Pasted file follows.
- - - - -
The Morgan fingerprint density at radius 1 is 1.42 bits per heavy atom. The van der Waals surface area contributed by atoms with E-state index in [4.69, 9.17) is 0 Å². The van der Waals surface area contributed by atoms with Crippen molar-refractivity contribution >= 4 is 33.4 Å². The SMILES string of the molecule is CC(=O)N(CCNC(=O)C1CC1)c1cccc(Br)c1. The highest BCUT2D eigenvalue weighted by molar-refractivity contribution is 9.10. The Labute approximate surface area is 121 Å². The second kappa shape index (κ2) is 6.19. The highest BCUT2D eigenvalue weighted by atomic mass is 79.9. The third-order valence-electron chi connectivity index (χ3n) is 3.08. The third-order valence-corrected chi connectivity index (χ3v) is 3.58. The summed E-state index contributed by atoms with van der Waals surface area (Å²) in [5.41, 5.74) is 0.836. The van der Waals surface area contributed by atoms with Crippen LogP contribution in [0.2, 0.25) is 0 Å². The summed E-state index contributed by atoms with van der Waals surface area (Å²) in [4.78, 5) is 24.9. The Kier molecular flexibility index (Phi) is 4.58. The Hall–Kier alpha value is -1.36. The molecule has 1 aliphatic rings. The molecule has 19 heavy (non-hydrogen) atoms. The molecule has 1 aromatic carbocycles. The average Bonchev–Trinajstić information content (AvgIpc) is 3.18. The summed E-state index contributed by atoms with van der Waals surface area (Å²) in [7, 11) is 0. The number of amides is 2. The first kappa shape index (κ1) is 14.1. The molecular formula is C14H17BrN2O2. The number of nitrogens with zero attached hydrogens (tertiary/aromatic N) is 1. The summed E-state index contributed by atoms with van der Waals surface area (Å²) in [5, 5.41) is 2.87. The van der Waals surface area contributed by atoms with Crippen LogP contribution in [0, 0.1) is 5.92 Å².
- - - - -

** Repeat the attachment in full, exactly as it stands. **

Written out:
The Morgan fingerprint density at radius 1 is 1.42 bits per heavy atom. The van der Waals surface area contributed by atoms with E-state index in [4.69, 9.17) is 0 Å². The van der Waals surface area contributed by atoms with Crippen molar-refractivity contribution >= 4 is 33.4 Å². The SMILES string of the molecule is CC(=O)N(CCNC(=O)C1CC1)c1cccc(Br)c1. The highest BCUT2D eigenvalue weighted by molar-refractivity contribution is 9.10. The Labute approximate surface area is 121 Å². The second kappa shape index (κ2) is 6.19. The highest BCUT2D eigenvalue weighted by atomic mass is 79.9. The third-order valence-electron chi connectivity index (χ3n) is 3.08. The third-order valence-corrected chi connectivity index (χ3v) is 3.58. The summed E-state index contributed by atoms with van der Waals surface area (Å²) in [5.41, 5.74) is 0.836. The van der Waals surface area contributed by atoms with Crippen LogP contribution in [0.2, 0.25) is 0 Å². The summed E-state index contributed by atoms with van der Waals surface area (Å²) in [4.78, 5) is 24.9. The Kier molecular flexibility index (Phi) is 4.58. The Hall–Kier alpha value is -1.36. The molecule has 1 aliphatic rings. The molecule has 19 heavy (non-hydrogen) atoms. The molecule has 1 aromatic carbocycles. The average Bonchev–Trinajstić information content (AvgIpc) is 3.18. The summed E-state index contributed by atoms with van der Waals surface area (Å²) in [7, 11) is 0. The number of amides is 2. The first kappa shape index (κ1) is 14.1. The molecular formula is C14H17BrN2O2. The number of nitrogens with zero attached hydrogens (tertiary/aromatic N) is 1. The summed E-state index contributed by atoms with van der Waals surface area (Å²) in [5, 5.41) is 2.87. The van der Waals surface area contributed by atoms with Crippen LogP contribution in [0, 0.1) is 5.92 Å².